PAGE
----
and have a drink somewhere quiet and talk about it,” he said as the
cab pulled away from the curb. “I know just the place.”
“You’re sure there are no bad guys there?” O’Connor sneered.
Alex smiled. “I certainly hope not.”
A few minutes later they settled into a corner booth at a small
wine bar in the West 70s. O’Connor looked intently at him.
“So talk to me, Cuchulain. I sort of assumed you were the type to
jump to my defense, whether I needed help or not.”
“And you like men who do that?” he said.
She sat back in the booth and took a sip of her wine. “No, for
the most part, I detest it. It’s just so macho. Billy scared me. What a
fucking pig! I think he scared you too. He did, didn’t he, Cuchulain?”
“Caitlin, of course I was scared. Billy had a knife and a ton of
friends there. I know this is going to sound like bullshit. I’m sorry
about that, but I think it’s the truth. Quite simply, there was no need
for me to do anything. So I didn’t.”
She studied him over the rim of her glass. “And you think you
could have? Is that bodybuilder look just a bit of narcissism or do you
have that much animal in you? I’m pretty damned sure you don’t, but
I would have been less sure before watching you tonight. And if you
were that much of an animal, I’m not sure I’d like you.”
Alex chuckled. “Ah, the conundrum of civilized behavior. If you
deal with animals by using animal behavior against them, are you
civilized for protecting the society, whatever it takes, or have you
become an animal and consequently not fit to mingle in civilized
society? Do we say thank you and give out a medal and invite him
to speak at graduation, or do we keep our would-be hero chained
in the backyard like a pit bull, always half afraid he will turn on us
O’Connor sat tapping her foot reflexively, studying him. Finally
she said, “In your case, I suspect that the argument is academic, but
I’ll probably never know. I do know that Brooks Elliot would have
He shrugged. “Maybe.”
“Well, I’m going to be in New York for another week and a half.
Before I go back to California, I’m going back there. Back to that
animal farm. I hate this feeling of intimidation that I have right now.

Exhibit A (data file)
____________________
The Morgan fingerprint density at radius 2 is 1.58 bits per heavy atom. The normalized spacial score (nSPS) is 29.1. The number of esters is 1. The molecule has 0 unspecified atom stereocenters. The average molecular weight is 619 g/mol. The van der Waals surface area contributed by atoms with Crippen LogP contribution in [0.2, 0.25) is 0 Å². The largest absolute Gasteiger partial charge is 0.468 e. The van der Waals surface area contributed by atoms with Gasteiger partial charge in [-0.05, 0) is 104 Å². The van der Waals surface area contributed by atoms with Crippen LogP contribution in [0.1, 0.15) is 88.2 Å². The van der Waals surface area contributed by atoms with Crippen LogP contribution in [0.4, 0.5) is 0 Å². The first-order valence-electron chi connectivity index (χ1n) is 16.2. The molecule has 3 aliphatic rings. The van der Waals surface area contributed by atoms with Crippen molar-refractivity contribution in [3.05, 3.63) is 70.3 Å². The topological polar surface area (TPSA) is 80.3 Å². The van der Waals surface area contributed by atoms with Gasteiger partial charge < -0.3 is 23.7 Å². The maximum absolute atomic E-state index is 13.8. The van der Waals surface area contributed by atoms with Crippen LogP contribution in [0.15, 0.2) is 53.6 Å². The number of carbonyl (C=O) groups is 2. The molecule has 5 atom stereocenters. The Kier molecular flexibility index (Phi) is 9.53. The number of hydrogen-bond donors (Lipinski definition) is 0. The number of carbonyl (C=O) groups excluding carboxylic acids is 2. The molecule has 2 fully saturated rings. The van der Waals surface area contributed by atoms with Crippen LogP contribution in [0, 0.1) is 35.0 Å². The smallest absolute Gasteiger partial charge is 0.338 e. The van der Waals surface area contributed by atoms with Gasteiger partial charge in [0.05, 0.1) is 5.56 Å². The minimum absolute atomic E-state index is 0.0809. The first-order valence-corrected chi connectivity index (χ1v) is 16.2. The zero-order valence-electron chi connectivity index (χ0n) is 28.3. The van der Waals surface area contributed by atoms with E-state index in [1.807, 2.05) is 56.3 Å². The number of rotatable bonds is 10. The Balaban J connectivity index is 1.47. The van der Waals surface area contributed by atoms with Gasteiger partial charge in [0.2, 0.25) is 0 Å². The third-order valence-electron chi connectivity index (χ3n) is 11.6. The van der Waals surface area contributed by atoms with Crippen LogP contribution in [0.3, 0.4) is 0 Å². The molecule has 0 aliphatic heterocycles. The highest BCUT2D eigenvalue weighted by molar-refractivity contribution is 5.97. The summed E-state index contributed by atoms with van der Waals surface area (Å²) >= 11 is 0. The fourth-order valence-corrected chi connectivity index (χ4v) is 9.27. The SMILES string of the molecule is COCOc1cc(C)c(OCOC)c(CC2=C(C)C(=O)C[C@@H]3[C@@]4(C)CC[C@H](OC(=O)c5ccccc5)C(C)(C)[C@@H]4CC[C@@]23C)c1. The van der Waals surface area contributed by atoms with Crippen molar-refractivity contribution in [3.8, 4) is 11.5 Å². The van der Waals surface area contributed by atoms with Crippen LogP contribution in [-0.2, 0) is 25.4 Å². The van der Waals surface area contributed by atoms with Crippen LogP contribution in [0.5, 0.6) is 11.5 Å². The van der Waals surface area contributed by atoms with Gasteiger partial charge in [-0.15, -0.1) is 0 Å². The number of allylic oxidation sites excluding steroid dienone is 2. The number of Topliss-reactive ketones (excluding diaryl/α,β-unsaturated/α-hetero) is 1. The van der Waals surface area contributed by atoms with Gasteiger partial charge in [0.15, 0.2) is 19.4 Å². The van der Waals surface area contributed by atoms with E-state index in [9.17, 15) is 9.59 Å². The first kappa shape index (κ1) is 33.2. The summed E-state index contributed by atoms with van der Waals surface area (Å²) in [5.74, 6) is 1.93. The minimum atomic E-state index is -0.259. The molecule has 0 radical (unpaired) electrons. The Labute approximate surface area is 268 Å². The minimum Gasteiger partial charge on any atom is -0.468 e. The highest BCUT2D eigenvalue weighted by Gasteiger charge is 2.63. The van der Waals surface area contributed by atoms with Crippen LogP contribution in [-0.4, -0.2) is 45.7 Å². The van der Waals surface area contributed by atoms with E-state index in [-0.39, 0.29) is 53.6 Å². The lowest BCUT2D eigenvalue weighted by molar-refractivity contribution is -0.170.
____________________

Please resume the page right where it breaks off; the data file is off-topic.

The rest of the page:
I’m going to exorcise it.”
“That’s probably a bad idea,” Cuchulain said, “but it’s none of my
business. Do you mind if I trail along with you? I didn’t get to drink
Caitlin studied him for a second. “You’re welcome, but you may
get spanked if you’re not careful.”
Cuchulain smiled and said, “Sounds kinky. I can’t wait.”
Several days later Caitlin walked beside Brooks Elliot from a
conference room at Goldman Sachs. Axial was trying to schedule
another round of public fund-raising in a difficult environment;
Brooks Elliot was leading the charge at Goldman. As they stood
awaiting the elevator, Caitlin said, “Why don’t I buy you lunch? I
want to ask you about something.”
“Sure!” Elliot said. “Any ‘druthers?”
“You pick, I’ll buy.”
“Deal. There’s a great sushi place that’s not too far.”
Fifteen minutes later they sat in a booth at a Japanese restaurant
named Hana, each sipping hot miso soup from black lacquer bowls
held in two hands. No spoons.
“Okay, what’s on your mind, Caitlin?” Brooks said.
“Have you talked to Alex lately?”
Elliot nodded. “I played squash with him yesterday morning, and
then we had breakfast. Why?”
“Did you win?”
“Yeah, I won. I usually do.”
“Why do you usually win?”
“Alex is fairly new to the game. He tends to muscle the ball.”
“Did he tell you about taking me to that biker bar the other
“Why don’t you just tell me what’s on your mind, Caitlin,” Elliot
said. “You may recall that I don’t like to be quizzed about Alex.”
She sat for a moment, phrasing in her mind. “I’d just like to get
a better handle on him,” she said. “I don’t know, Brooks. Alex just
seems so calm, so cautious. But there seems to be this underlying
aura of menace—of ruthlessness. I can’t seem to put my finger on it. I
thought that I had a beginning handle on him until the other night,
but it looks as though I was wrong. He puzzles me enough to make
Elliot sat, waiting.
“You’ve known me too long,” she said. O’Connor gave a faint
smile and shrugged her shoulders almost imperceptibly. “But let’s
just say that I’m curious. He says he’s interested in me. I’m trying
to figure out if I’m interested in him. I just can’t get a handle on
him. He seems like the kind of guy who would jump up, all macho,
and embarrass the shit out of me if anyone said a cross word to me,
and you know I just hate that bullshit. But we were in a nasty situation
in a biker bar downtown the other night. I was pretty scared
and really pissed too. I’ll spare you the details, but this fat pig was
saying some strong shit to me, and Alex just sat there; he didn’t